Shortcuts for a Quick eBay Search
After you become familiar with each of eBay’s search options, you need a crash course in what words to type into those nice little boxes. Too little information and you may not find your item. Too much and you’re overwhelmed with information.
If you’re really into bean-bag toys, for example, you may be looking for Ty’s Tabasco the Bull. But if you just search for Tabasco, you’ll get swamped with results ranging from hot sauce to advertisements.
Some simple tricks can help narrow your eBay search results when you’re searching from pages other than the main Search page (where you don’t find all the searching bells and whistles).
|Symbol||Effect on Search||Example|
|No symbol, multiple words||Returns auctions with all included words in the title.||reagan letter might return an auction for a mailed
message from the former U.S. president, or it might return an
auction for a mailed message from Boris Yeltsin to Ronald
|Quotes “||Limits the search to items with the exact phrase inside the
|“Wonder Woman“ returns items about the
comic book/TV heroine. Quotes don’t make the search term
case-sensitive. Using either uppercase or lowercase in any
eBay search gets you the same results.
|Separating comma without spaces (a,b)||Finds items related to either the item before or after the
|(gi joe,g.i. joe) returns all G.I. Joe items, no matter
which way the seller listed them.
|Minus sign –||Excludes results with the word after the –.||Type box –lunch, and you’d better not be hungry
because you may find the box, but lunch won’t be included.
|Minus symbol and parentheses||Searches for auctions with words before the parentheses but
excludes words inside the parentheses.
|midge –(skipper,barbie) means that auctions with
the Midge doll won’t have to compete for Ken’s attention.
|Parentheses||Searches for both versions of the word in parentheses.||political (pin,pins) searches for political pin and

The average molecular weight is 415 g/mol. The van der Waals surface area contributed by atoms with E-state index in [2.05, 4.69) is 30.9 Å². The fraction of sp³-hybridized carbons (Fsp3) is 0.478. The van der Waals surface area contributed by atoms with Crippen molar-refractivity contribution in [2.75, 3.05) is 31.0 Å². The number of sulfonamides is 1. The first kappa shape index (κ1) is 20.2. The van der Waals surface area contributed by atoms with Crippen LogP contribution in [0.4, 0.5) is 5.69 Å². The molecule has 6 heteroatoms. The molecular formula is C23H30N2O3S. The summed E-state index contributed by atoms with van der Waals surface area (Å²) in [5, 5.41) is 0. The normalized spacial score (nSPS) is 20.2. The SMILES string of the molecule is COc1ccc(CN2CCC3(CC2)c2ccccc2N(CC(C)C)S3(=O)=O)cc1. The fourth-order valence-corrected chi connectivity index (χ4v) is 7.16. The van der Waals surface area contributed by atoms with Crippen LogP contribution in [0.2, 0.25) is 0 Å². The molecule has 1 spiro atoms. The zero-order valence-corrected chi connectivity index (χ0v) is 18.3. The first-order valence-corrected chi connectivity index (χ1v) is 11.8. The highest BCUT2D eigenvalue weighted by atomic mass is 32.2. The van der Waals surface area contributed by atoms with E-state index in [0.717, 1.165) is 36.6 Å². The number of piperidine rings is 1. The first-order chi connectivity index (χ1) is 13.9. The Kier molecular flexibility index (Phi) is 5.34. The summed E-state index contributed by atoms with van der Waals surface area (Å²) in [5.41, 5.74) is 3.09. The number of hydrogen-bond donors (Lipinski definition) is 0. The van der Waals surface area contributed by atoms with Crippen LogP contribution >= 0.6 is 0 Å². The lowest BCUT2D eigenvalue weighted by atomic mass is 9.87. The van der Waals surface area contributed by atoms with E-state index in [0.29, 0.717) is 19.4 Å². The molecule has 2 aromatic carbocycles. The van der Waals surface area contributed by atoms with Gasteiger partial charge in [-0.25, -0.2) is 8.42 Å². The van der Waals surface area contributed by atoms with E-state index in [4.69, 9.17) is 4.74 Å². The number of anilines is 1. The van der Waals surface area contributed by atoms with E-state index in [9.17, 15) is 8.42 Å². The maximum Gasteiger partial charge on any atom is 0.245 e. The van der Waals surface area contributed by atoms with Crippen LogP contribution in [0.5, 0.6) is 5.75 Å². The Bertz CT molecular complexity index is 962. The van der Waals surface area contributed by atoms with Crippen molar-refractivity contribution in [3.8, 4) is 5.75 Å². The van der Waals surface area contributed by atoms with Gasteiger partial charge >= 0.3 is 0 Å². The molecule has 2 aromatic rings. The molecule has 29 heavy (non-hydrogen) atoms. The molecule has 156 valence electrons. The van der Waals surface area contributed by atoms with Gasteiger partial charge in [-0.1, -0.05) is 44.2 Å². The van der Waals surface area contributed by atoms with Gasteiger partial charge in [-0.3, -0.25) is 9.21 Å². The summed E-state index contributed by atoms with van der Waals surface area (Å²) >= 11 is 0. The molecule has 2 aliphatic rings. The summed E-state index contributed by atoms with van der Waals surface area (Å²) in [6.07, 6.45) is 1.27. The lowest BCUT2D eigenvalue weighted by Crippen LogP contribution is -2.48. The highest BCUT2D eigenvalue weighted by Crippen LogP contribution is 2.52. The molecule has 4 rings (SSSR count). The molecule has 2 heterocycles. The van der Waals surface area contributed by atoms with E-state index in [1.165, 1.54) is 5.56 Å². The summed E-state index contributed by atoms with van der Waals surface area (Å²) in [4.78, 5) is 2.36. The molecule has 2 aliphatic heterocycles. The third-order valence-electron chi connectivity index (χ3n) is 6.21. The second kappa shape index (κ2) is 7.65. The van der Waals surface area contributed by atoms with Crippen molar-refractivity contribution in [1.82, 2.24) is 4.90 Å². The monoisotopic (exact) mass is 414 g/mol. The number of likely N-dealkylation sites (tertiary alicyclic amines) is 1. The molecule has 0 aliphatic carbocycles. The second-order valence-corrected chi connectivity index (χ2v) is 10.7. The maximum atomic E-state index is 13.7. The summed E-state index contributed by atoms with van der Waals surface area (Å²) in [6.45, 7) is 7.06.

Here are additional tips to help you narrow any eBay search:
Don’t worry about capitalization: You can capitalize proper names or leave them lowercase; the search engine doesn’t care.
Don’t use and, a, an, or, or the: Called noise words in search lingo, these words are interpreted as part of your search. So if you want to find something from The Sound of Music and you type the sound of music, you may not get any results.
Most sellers drop noise words from the beginning of an item title when they list it, just as libraries drop noise words when they alphabetize books. So make your search for sound music. An even more precise search would be “sound of music” (in quotes).
Search within specific categories: This type of search narrows your results because you search only one niche of eBay — just the specific area you want. For example, if you want to find Tabasco the Bull, start at the home page and, under the Categories heading, click Toys and Bean Bag.
The only problem with searching in a specific category is that sometimes an item can be in more than one place. For example, if you’re searching for a Mickey Mouse infant snuggly in the Disney category, you may miss it because the item might be listed in infant wear.
It’s best not to limit yourself to a category because some of the best deals are miscategorized by sellers. What makes them such a good deal is that not everyone can find them. But you know better.